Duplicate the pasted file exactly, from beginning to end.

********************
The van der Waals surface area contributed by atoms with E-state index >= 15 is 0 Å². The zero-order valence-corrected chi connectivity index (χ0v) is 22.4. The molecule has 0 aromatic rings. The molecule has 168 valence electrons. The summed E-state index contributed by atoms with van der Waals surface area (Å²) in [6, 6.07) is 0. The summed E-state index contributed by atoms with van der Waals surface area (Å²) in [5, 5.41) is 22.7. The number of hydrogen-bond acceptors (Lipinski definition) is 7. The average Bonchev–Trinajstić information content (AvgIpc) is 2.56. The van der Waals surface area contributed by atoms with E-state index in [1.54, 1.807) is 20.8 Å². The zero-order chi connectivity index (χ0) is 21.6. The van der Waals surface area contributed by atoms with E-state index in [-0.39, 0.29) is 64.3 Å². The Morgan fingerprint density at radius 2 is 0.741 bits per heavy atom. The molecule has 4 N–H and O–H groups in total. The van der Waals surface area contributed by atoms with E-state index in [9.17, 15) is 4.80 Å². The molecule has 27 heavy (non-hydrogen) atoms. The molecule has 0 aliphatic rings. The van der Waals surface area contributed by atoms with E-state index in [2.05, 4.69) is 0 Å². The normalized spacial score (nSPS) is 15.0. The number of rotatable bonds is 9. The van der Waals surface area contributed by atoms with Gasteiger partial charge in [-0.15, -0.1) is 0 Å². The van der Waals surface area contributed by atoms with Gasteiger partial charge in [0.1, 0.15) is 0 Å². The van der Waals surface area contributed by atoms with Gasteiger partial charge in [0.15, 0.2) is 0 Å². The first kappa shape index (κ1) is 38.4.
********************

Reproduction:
The van der Waals surface area contributed by atoms with E-state index >= 15 is 0 Å². The zero-order valence-corrected chi connectivity index (χ0v) is 22.4. The molecule has 0 aromatic rings. The molecule has 168 valence electrons. The summed E-state index contributed by atoms with van der Waals surface area (Å²) in [6, 6.07) is 0. The summed E-state index contributed by atoms with van der Waals surface area (Å²) in [5, 5.41) is 22.7. The number of hydrogen-bond acceptors (Lipinski definition) is 7. The average Bonchev–Trinajstić information content (AvgIpc) is 2.56. The van der Waals surface area contributed by atoms with E-state index in [1.54, 1.807) is 20.8 Å². The zero-order chi connectivity index (χ0) is 21.6. The van der Waals surface area contributed by atoms with E-state index in [-0.39, 0.29) is 64.3 Å². The Morgan fingerprint density at radius 2 is 0.741 bits per heavy atom. The molecule has 4 N–H and O–H groups in total. The van der Waals surface area contributed by atoms with E-state index in [9.17, 15) is 4.80 Å². The molecule has 27 heavy (non-hydrogen) atoms. The molecule has 0 aliphatic rings. The van der Waals surface area contributed by atoms with E-state index in [2.05, 4.69) is 0 Å². The normalized spacial score (nSPS) is 15.0. The number of rotatable bonds is 9. The van der Waals surface area contributed by atoms with Gasteiger partial charge in [-0.15, -0.1) is 0 Å². The van der Waals surface area contributed by atoms with Gasteiger partial charge in [0.1, 0.15) is 0 Å². The van der Waals surface area contributed by atoms with Gasteiger partial charge in [0.15, 0.2) is 0 Å². The first kappa shape index (κ1) is 38.4.